An adjournment was taken over Sun- in the county elected him prosecuting day. Monday morning they spent in a attorney on the Republican ticket. His perspiring conference with the Attorney- record was good, but on a return to General.

normal conditions he was defeated for You can go ahead with your inter- re-election, and then, as he expressed it, State commerce,” he told them, “but if he decided to make himself immune you refuse to give this law a fair trial from any danger of further office-seeking you will run your trains through Mis- by becoming an attorney for the street souri with locked doors. A militia guard railway company. will see to that detail if necessary. And At the Republican State Convention if you attempt to do business within the in 1904 the supposedly empty honor of State at three cents a mile, your local the nomination for the Attorney-Generalofficers will be arrested in every county ship was not eagerly sought by prominent your roads run through."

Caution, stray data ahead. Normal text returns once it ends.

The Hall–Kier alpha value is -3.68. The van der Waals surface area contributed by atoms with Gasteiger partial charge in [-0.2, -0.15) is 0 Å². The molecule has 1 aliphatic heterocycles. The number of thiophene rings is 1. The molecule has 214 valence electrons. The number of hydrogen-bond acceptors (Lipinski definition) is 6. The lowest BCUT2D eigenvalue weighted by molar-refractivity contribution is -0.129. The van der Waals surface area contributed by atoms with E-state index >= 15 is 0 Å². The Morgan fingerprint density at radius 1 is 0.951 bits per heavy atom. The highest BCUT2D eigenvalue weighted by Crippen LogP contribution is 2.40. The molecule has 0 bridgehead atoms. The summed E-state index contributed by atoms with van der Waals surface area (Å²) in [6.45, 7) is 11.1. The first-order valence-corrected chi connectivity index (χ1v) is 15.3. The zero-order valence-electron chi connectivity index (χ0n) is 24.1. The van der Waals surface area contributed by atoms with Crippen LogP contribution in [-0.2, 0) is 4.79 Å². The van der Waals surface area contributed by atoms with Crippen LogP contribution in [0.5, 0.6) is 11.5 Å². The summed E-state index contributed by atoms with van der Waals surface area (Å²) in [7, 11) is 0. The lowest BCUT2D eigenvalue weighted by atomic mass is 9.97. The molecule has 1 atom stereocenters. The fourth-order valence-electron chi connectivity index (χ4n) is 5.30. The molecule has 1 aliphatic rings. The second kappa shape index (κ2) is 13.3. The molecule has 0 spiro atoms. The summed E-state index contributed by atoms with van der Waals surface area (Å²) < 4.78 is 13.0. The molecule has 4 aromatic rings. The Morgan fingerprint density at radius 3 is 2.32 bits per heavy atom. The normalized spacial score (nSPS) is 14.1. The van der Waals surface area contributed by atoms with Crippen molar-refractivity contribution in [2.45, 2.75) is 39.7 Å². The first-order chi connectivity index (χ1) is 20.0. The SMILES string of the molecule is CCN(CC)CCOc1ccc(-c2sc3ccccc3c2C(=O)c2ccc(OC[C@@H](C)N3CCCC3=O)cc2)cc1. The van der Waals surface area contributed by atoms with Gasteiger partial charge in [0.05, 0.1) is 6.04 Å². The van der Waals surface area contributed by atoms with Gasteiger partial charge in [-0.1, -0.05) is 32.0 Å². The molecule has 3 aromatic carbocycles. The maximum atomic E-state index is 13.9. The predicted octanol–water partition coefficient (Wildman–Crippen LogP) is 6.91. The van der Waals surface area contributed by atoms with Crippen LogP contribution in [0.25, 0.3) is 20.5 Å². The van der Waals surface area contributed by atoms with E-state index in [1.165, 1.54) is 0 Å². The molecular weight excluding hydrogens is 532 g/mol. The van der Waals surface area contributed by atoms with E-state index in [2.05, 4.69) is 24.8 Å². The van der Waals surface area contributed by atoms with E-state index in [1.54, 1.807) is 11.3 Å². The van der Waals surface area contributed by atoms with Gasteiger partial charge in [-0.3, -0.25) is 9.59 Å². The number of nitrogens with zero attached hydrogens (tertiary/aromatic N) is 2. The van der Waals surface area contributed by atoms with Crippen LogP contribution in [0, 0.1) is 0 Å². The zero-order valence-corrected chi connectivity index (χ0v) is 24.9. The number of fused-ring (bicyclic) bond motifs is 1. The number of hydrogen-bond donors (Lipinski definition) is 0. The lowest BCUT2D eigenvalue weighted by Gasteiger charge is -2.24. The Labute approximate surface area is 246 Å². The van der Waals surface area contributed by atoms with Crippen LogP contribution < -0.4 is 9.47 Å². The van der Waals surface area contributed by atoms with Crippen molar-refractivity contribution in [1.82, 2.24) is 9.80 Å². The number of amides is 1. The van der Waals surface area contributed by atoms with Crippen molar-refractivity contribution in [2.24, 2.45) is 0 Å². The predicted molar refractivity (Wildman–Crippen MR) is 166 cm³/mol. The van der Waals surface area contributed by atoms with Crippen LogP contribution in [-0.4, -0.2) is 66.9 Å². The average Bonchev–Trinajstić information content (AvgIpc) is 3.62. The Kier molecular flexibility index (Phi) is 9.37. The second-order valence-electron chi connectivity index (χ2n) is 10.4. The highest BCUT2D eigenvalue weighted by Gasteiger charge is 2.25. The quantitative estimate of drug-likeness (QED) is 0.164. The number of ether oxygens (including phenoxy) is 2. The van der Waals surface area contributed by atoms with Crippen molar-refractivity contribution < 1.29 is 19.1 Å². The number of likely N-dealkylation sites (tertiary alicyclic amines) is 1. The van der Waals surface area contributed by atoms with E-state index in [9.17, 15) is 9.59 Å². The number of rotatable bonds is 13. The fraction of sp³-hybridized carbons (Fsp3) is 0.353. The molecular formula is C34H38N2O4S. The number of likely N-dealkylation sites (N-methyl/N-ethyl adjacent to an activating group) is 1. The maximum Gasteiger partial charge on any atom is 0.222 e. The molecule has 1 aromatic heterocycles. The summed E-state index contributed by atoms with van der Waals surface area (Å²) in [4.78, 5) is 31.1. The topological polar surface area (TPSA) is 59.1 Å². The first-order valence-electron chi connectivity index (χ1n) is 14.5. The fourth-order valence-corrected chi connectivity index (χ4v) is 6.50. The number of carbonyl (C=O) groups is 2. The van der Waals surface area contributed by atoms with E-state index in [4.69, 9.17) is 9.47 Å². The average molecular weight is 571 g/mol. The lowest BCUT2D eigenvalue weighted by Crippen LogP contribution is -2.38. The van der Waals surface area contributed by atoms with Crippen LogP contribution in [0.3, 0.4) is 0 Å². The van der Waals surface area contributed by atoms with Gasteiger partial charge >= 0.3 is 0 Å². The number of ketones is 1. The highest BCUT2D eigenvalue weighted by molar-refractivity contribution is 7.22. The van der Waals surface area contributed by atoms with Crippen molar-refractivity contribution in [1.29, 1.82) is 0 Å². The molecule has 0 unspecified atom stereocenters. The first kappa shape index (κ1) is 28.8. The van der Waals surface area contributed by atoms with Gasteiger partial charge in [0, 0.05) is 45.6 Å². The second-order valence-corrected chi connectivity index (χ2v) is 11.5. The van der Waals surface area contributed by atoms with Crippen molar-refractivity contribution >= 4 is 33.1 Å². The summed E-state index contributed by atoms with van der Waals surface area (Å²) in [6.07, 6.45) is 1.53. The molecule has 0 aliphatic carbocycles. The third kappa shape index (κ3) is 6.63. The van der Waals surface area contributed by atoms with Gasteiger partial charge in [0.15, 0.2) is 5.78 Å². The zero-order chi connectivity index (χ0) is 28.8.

lawyers. A Kansas City delegate, under Tactics analogous to these had often instructions from his chairman to get up been used by the gentlemen with whom and “ nominate somebody," began one he was dealing. But they were not of the customary “man-who” speeches, accustomed to such resourcefulness on with nobody particularly in mind. At the the part of the lawyers of the people. close he decided, as he told afterwards, For a time they struggled with the Attor- that Hadley fitted his description better ney-General. Then they yielded. Would than some others. So he named him, he compromise ? Certainly he would if The modest salary of the office was less they would agree to give the law a fair than the young lawyer was drawing from trial. He had no desire to confiscate the street railway, and he had a family property, but he believed they would find to support. But his friends persuaded that a two-cent rate allowed fair compen- him, against his will, to make the race, as sation. A three months' trial he thought it would mean only a brief interruption would convince them.